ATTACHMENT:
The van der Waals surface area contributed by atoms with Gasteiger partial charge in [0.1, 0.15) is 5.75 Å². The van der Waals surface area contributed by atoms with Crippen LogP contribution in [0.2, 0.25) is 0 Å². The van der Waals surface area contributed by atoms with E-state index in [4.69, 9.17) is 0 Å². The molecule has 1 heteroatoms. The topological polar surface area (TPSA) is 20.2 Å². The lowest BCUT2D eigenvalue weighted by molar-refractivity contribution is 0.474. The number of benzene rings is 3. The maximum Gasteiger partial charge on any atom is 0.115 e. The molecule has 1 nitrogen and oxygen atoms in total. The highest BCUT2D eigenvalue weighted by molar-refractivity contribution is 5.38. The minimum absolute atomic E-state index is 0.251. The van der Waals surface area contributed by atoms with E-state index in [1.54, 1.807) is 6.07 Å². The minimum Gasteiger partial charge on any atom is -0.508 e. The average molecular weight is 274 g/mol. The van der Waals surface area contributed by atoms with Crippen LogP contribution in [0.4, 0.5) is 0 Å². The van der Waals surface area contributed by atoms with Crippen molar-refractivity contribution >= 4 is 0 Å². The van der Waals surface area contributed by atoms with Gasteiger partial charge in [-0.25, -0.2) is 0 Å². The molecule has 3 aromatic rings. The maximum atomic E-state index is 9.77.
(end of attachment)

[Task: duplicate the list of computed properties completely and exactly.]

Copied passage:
The van der Waals surface area contributed by atoms with Gasteiger partial charge in [0.1, 0.15) is 5.75 Å². The van der Waals surface area contributed by atoms with Crippen LogP contribution in [0.2, 0.25) is 0 Å². The van der Waals surface area contributed by atoms with E-state index in [4.69, 9.17) is 0 Å². The molecule has 1 heteroatoms. The topological polar surface area (TPSA) is 20.2 Å². The lowest BCUT2D eigenvalue weighted by molar-refractivity contribution is 0.474. The number of benzene rings is 3. The maximum Gasteiger partial charge on any atom is 0.115 e. The molecule has 1 nitrogen and oxygen atoms in total. The highest BCUT2D eigenvalue weighted by molar-refractivity contribution is 5.38. The minimum absolute atomic E-state index is 0.251. The van der Waals surface area contributed by atoms with E-state index in [1.54, 1.807) is 6.07 Å². The minimum Gasteiger partial charge on any atom is -0.508 e. The average molecular weight is 274 g/mol. The van der Waals surface area contributed by atoms with Crippen LogP contribution in [0.4, 0.5) is 0 Å². The van der Waals surface area contributed by atoms with Crippen molar-refractivity contribution >= 4 is 0 Å². The van der Waals surface area contributed by atoms with Gasteiger partial charge in [-0.25, -0.2) is 0 Å². The molecule has 3 aromatic rings. The maximum atomic E-state index is 9.77.